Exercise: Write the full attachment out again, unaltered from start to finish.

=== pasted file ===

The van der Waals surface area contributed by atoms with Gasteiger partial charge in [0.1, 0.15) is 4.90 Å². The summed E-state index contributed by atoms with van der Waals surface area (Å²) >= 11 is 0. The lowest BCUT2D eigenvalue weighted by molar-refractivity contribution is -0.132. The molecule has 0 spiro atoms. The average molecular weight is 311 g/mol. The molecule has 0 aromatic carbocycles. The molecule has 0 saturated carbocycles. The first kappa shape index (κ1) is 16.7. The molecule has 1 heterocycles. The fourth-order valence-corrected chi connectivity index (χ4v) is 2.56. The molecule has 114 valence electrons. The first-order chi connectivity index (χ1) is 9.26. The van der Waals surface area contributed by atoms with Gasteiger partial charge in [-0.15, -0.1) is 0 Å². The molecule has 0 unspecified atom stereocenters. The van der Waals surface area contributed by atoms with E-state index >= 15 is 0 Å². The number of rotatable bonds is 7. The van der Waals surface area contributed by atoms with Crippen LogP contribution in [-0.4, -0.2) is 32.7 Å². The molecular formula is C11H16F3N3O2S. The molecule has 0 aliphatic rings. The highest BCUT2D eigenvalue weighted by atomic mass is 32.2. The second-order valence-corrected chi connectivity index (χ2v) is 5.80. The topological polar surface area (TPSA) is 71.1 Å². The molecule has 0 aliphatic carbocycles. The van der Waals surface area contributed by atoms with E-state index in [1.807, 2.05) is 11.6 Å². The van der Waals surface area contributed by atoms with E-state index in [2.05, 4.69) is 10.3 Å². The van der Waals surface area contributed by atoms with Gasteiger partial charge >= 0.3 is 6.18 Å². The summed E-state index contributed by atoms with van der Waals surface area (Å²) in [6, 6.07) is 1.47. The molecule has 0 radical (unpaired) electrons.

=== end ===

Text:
The van der Waals surface area contributed by atoms with Gasteiger partial charge in [0.1, 0.15) is 4.90 Å². The summed E-state index contributed by atoms with van der Waals surface area (Å²) >= 11 is 0. The lowest BCUT2D eigenvalue weighted by molar-refractivity contribution is -0.132. The molecule has 0 spiro atoms. The average molecular weight is 311 g/mol. The molecule has 0 aromatic carbocycles. The molecule has 0 saturated carbocycles. The first kappa shape index (κ1) is 16.7. The molecule has 1 heterocycles. The fourth-order valence-corrected chi connectivity index (χ4v) is 2.56. The molecule has 114 valence electrons. The first-order chi connectivity index (χ1) is 9.26. The van der Waals surface area contributed by atoms with Gasteiger partial charge in [-0.15, -0.1) is 0 Å². The molecule has 0 unspecified atom stereocenters. The van der Waals surface area contributed by atoms with E-state index >= 15 is 0 Å². The number of rotatable bonds is 7. The van der Waals surface area contributed by atoms with Crippen LogP contribution in [-0.4, -0.2) is 32.7 Å². The molecular formula is C11H16F3N3O2S. The molecule has 0 aliphatic rings. The highest BCUT2D eigenvalue weighted by atomic mass is 32.2. The second-order valence-corrected chi connectivity index (χ2v) is 5.80. The topological polar surface area (TPSA) is 71.1 Å². The molecule has 0 aliphatic carbocycles. The van der Waals surface area contributed by atoms with E-state index in [1.807, 2.05) is 11.6 Å². The van der Waals surface area contributed by atoms with E-state index in [2.05, 4.69) is 10.3 Å². The van der Waals surface area contributed by atoms with Gasteiger partial charge >= 0.3 is 6.18 Å². The summed E-state index contributed by atoms with van der Waals surface area (Å²) in [6, 6.07) is 1.47. The molecule has 0 radical (unpaired) electrons.